In any company, there’s a need for mechanisms for coaching and, if necessary, removing workers who aren’t cutting it. But at Amazon, managers do not always tell employees that they’re in Focus. And in order to meet attrition targets, some managers have put employees in Focus even if the worker had met expectations, according to the Amazon managers and Insider’s prior reporting.
If employees fail to successfully complete Focus, they are given a choice: They can leave the company voluntarily with severance; they can move to Pivot, which is the name of Amazon’s formal PIP; or they can challenge the assessment that they’re underperforming, according to Insider’s past reporting and conversations with current Amazon managers.
Once they’re on Pivot, it’s often difficult for them to get off, Insider previously reported. Many employees end up leaving the company. Their departures are rarely voluntary, and their severance packages tend to be roughly a third of what they would have been had they left before moving to Pivot, according to two Amazon managers.
On Slack, a sense of community — but also stress
The Slack channel does not appear to be public knowledge within the company. The AWS employee whose colleague tipped her off about it told Insider “that’s not discussed openly” among teams.
“It’s not included in your welcome package,” she quipped. “You don’t know about it unless someone tells you or you go out and search for it.”
Another employee who was recently let go said that being in the Pivot plan was extraordinarily stressful. He said he felt isolated. “You go through the whole cycle — anger, depression. You question yourself: What did I do? How do I improve?”
The former employee said that the Slack channel helped him feel less alone in the process. He added that in the era of remote work, where many people are doing their jobs from home, the channel’s community provided comfort from the pressure. “There were a lot of people going through the same thing,” he said.
He likened the channel to a virtual support group, even though very few employees post with their names attached. “People share stories,” he said. “There are people on visas worried about having to leave the country on short notice. New college graduates posting, ‘It’s my first job. What do I do?’ People asking, ‘Has anyone ever gotten off Pivot? What is the percentage of people passing Pivot?'”
Posts on the Slack channel point to an array of employee reactions to the company’s PIP process, according to screenshots viewed by Insider. “Have a strong feeling that I was hired to be fired in order to meet quota of the URA,” reads one anonymous post of an employee who said they’d been put on the plan within three months of joining AWS.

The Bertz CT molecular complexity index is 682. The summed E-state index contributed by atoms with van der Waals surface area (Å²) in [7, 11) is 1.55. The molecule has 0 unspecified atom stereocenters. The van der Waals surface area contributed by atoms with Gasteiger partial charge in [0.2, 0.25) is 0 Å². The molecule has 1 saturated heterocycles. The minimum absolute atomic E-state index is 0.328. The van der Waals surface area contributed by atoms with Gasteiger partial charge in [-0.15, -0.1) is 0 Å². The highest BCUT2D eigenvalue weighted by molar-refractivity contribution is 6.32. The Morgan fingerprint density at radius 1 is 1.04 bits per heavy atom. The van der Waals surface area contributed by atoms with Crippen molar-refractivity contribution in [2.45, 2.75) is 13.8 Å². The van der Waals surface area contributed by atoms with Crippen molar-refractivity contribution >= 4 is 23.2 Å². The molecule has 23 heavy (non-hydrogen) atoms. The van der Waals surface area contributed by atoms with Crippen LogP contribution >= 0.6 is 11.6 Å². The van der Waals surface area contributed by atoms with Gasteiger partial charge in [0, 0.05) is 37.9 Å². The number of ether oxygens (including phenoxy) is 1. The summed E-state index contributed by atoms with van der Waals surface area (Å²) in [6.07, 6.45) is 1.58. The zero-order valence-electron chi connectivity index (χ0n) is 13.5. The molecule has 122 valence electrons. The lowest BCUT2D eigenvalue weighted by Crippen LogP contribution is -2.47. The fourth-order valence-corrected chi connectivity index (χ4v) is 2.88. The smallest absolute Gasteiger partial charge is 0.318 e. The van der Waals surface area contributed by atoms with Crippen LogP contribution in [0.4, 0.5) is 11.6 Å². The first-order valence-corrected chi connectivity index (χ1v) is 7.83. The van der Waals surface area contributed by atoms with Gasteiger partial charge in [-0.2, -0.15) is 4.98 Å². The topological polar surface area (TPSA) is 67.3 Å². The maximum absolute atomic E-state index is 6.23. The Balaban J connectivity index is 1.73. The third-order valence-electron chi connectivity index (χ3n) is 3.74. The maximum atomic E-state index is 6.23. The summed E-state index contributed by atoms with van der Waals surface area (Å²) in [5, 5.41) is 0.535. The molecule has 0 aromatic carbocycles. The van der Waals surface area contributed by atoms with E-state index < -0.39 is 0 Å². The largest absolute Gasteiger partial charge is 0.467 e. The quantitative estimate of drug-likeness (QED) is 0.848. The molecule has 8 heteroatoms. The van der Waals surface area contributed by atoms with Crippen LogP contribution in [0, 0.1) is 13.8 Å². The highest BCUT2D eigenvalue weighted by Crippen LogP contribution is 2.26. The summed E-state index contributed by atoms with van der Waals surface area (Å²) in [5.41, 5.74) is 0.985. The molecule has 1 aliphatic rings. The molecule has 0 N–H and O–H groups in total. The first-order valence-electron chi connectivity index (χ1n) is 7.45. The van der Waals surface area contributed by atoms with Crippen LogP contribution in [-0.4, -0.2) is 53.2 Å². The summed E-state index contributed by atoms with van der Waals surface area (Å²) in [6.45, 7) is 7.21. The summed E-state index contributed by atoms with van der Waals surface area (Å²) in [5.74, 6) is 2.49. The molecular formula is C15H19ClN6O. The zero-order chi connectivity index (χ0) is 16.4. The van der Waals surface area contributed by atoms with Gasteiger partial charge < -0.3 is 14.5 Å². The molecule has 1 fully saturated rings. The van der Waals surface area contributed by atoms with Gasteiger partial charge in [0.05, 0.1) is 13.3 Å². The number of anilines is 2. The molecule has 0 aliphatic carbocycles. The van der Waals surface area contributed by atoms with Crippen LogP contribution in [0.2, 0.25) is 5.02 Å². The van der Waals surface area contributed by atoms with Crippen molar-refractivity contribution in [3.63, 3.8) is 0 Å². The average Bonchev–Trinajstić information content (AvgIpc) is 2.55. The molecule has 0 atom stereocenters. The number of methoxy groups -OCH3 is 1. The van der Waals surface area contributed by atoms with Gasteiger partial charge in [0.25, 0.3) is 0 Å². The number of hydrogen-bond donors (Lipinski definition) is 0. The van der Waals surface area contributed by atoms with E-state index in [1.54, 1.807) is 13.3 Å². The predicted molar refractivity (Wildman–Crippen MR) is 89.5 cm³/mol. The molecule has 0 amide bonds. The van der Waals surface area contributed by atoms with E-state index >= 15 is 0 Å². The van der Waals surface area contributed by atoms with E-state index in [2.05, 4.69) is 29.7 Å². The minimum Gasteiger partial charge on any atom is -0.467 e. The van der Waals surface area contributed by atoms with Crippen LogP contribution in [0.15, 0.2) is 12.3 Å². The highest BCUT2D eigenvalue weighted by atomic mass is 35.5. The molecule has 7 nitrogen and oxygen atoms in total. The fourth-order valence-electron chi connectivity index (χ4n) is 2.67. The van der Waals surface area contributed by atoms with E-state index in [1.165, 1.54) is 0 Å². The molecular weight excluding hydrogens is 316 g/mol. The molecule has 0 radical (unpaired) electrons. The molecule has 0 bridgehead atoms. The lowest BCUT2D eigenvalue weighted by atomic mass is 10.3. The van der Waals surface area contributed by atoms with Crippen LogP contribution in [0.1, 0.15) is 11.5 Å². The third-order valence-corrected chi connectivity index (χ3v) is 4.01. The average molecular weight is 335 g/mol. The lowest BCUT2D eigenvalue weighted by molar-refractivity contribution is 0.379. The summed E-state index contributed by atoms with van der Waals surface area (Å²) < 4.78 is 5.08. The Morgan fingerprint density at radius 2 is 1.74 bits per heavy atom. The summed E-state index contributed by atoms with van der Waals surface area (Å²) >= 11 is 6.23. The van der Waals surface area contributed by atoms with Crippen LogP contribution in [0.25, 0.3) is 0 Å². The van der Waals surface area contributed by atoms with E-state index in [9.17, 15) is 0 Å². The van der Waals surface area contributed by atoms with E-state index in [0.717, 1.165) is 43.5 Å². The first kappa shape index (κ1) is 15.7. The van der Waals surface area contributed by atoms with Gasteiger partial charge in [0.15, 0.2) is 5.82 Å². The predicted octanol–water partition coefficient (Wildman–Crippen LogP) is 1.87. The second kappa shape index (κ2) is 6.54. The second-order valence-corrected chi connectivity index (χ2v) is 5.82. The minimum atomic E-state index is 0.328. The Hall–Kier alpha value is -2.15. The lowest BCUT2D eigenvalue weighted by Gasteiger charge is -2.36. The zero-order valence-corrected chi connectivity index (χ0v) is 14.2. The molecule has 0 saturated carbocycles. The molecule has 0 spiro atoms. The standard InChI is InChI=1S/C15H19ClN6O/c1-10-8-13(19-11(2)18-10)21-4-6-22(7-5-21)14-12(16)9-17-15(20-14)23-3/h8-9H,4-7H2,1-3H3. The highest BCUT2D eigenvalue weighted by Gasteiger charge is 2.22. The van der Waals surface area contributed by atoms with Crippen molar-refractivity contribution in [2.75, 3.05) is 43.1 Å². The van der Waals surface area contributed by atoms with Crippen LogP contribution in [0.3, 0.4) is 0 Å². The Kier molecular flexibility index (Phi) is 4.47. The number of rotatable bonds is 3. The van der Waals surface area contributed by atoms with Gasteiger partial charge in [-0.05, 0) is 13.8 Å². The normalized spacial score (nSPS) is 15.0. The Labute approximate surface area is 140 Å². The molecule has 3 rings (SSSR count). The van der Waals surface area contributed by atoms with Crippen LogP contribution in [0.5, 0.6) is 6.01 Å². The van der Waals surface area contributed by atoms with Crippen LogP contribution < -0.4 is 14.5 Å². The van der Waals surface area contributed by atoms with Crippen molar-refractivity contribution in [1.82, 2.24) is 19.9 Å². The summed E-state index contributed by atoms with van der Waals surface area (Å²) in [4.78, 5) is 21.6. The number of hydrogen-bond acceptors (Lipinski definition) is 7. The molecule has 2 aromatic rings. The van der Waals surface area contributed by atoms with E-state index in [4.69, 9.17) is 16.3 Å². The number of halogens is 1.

Messages that offer a sense of resignation and advice
Anna Tavis, a professor of human capital management at the New York University School of Professional Studies, told Insider that Amazon’s PIP seems to be a “layoff funnel” for the company to get rid of employees at the least cost. She added that it could be “a way for the company to avoid litigation and to pay as little severance as possible.”
Tavis said that the existence of a Slack channel for employees in the program to communicate with each other and develop a better understanding of their predicament has both pros and cons for workers. The channel probably provides an element of community and mutual understanding, but the posts are also likely to be disheartening to many employees, she said.
“When people feel like they don’t have control over their situation, they’re going to feel overwhelming stress,” Tavis said. For some, reading the posts will be paralyzing. “Some will get even more distressed and even deeper into depression,” she said.
Others will choose to take action. “They’ll realize they need to get out and that they need to protect themselves,” Tavis said.
Indeed, screenshots viewed by Insider show that some employees post with a sense of resignation and offer counsel to others. “Just fight, accept, and find a new job in the meantime,” reads an anonymous post. “Find companies that appreciate who we are rather than made-up performance plans. Worked 13 years in Consulting and never once had any performance issues, come to Amazon and PIP 16 months later.”
The post expressed sympathy for new college-graduate hires who’d been put on the programs after having recently joined the company. “This is not how you invest in future leaders,” it read.